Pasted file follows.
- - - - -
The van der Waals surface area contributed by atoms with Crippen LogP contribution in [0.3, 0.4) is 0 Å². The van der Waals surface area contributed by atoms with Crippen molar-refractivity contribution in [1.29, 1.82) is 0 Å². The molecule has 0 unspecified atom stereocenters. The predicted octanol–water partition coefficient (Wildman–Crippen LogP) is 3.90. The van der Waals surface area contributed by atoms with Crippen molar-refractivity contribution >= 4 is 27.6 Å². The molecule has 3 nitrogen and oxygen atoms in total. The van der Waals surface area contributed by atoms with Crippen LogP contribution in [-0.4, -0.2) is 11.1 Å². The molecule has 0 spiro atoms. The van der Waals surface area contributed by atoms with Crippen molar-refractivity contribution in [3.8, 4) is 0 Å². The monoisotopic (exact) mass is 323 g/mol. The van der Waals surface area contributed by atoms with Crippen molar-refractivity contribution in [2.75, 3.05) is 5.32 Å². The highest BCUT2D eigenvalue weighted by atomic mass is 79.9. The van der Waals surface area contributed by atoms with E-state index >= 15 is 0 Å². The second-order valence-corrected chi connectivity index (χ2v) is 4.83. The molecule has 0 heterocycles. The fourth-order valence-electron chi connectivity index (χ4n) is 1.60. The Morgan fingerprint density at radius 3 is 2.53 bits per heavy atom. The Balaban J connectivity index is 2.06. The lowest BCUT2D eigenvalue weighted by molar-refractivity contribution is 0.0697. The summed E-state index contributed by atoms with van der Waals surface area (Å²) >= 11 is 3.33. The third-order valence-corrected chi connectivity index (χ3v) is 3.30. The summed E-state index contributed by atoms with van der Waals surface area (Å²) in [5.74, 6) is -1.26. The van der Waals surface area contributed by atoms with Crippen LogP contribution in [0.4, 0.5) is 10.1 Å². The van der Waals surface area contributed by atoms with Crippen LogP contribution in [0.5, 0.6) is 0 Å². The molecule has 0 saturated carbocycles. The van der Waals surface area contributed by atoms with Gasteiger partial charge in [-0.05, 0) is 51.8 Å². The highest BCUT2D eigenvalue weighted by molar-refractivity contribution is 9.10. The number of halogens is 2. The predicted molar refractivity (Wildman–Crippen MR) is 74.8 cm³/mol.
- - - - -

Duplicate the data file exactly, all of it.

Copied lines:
The van der Waals surface area contributed by atoms with Crippen LogP contribution in [0.3, 0.4) is 0 Å². The van der Waals surface area contributed by atoms with Crippen molar-refractivity contribution in [1.29, 1.82) is 0 Å². The molecule has 0 unspecified atom stereocenters. The predicted octanol–water partition coefficient (Wildman–Crippen LogP) is 3.90. The van der Waals surface area contributed by atoms with Crippen molar-refractivity contribution >= 4 is 27.6 Å². The molecule has 3 nitrogen and oxygen atoms in total. The van der Waals surface area contributed by atoms with Crippen LogP contribution in [-0.4, -0.2) is 11.1 Å². The molecule has 0 spiro atoms. The van der Waals surface area contributed by atoms with Crippen molar-refractivity contribution in [3.8, 4) is 0 Å². The monoisotopic (exact) mass is 323 g/mol. The van der Waals surface area contributed by atoms with Crippen molar-refractivity contribution in [2.75, 3.05) is 5.32 Å². The highest BCUT2D eigenvalue weighted by atomic mass is 79.9. The van der Waals surface area contributed by atoms with E-state index >= 15 is 0 Å². The second-order valence-corrected chi connectivity index (χ2v) is 4.83. The molecule has 0 heterocycles. The fourth-order valence-electron chi connectivity index (χ4n) is 1.60. The Morgan fingerprint density at radius 3 is 2.53 bits per heavy atom. The Balaban J connectivity index is 2.06. The lowest BCUT2D eigenvalue weighted by molar-refractivity contribution is 0.0697. The summed E-state index contributed by atoms with van der Waals surface area (Å²) >= 11 is 3.33. The third-order valence-corrected chi connectivity index (χ3v) is 3.30. The summed E-state index contributed by atoms with van der Waals surface area (Å²) in [5.74, 6) is -1.26. The van der Waals surface area contributed by atoms with Crippen LogP contribution in [0.4, 0.5) is 10.1 Å². The van der Waals surface area contributed by atoms with Crippen LogP contribution in [0.5, 0.6) is 0 Å². The molecule has 0 saturated carbocycles. The van der Waals surface area contributed by atoms with Gasteiger partial charge in [-0.05, 0) is 51.8 Å². The highest BCUT2D eigenvalue weighted by molar-refractivity contribution is 9.10. The number of halogens is 2. The predicted molar refractivity (Wildman–Crippen MR) is 74.8 cm³/mol.